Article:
On average an electric motorbike produces 7.5g/km CO2 and electric cars around 35g/km. This figure exists due to the electricity produced to charge the vehicles, however, this could be lowered if this was generated via renewable means. As more people switch to electric motorbikes for their city transportation, air quality in major cities will improve due to the decrease in CO2 emissions. Saving money and the planet!

When people are considering purchasing a new car, ease and simplicity are one of their highest requirements. Whilst UK car sales have plunged in recent months, the sale of electric vehicles has soared to record-breaking numbers with nearly 33,000 pure electric cars being registered a month, which is hardly surprising amidst the recent fuel crisis.

These sales figures are almost 50% higher than in 2019. Whilst electric cars boast of their absence of road tax and the estimated savings of £850 a year on fuel, the rising costs are significantly higher when compared to other EV options.

Electric motorcycles are also significantly cheaper than electric cars, with prices starting from just £2,250. Given the recent announcement that the cost of living has surged at its fastest pace in almost 10 years and the increase in fuel prices over the past few months, a cheaper option of an electric motorbike is the future of EVs.

Shared mobility schemes will become more popular as more accessible, practical modes of transport become available. Tees Valley Mayor Ben Houchen’s Wheels 2 Work scheme is an example of how affordable electric motorbikes can benefit the community.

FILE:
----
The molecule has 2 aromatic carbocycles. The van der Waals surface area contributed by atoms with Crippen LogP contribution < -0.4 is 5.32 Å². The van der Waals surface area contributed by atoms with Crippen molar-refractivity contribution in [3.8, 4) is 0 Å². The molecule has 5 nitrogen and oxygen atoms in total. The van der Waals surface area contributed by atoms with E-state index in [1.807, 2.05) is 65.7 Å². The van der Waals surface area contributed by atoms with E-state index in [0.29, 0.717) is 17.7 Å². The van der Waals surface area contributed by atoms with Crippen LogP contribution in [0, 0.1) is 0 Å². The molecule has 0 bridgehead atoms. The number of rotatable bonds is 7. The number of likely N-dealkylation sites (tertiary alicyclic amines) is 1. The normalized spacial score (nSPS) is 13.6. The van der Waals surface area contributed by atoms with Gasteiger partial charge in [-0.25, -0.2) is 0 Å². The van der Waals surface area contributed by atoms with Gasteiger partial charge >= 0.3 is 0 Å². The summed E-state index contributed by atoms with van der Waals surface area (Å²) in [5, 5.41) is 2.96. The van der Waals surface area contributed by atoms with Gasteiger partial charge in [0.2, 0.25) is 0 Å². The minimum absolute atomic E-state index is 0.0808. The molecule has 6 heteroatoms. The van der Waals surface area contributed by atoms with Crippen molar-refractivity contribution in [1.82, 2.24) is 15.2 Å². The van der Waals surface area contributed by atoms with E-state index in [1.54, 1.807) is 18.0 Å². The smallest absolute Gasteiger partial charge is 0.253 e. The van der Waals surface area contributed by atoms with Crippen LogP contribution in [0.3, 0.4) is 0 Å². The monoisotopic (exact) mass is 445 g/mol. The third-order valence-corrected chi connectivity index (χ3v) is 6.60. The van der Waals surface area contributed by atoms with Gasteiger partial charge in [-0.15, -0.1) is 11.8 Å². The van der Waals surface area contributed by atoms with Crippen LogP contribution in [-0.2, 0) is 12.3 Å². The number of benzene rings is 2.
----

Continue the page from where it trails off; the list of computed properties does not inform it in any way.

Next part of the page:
The project has helped more than 150 people across the Tees Valley who do not have easy access to public transport or a private vehicle secure affordable transport, so they can get to their job or education. The service, which is continuing to March 2021, is to provide 75 electric motorbikes which are expected to help 400 people across the region access jobs.

As the urban transportation infrastructure moves into 2022, the modality of personal transport is the missing piece of this jigsaw and by introducing electric motorbikes and mopeds, the UK can shift towards a greener future.

In the UK’s mission to build a smart transportation infrastructure, electric motorbikes are paving the way for EV domination within cities. With Generation Z turning away from cars, the old status quo is not applicable to the future. The UK must turn away from its tunnel vision and embrace electric motorbikes as a natural alternative to the busy underground, unaffordable Ubers, and problematic e-scooters.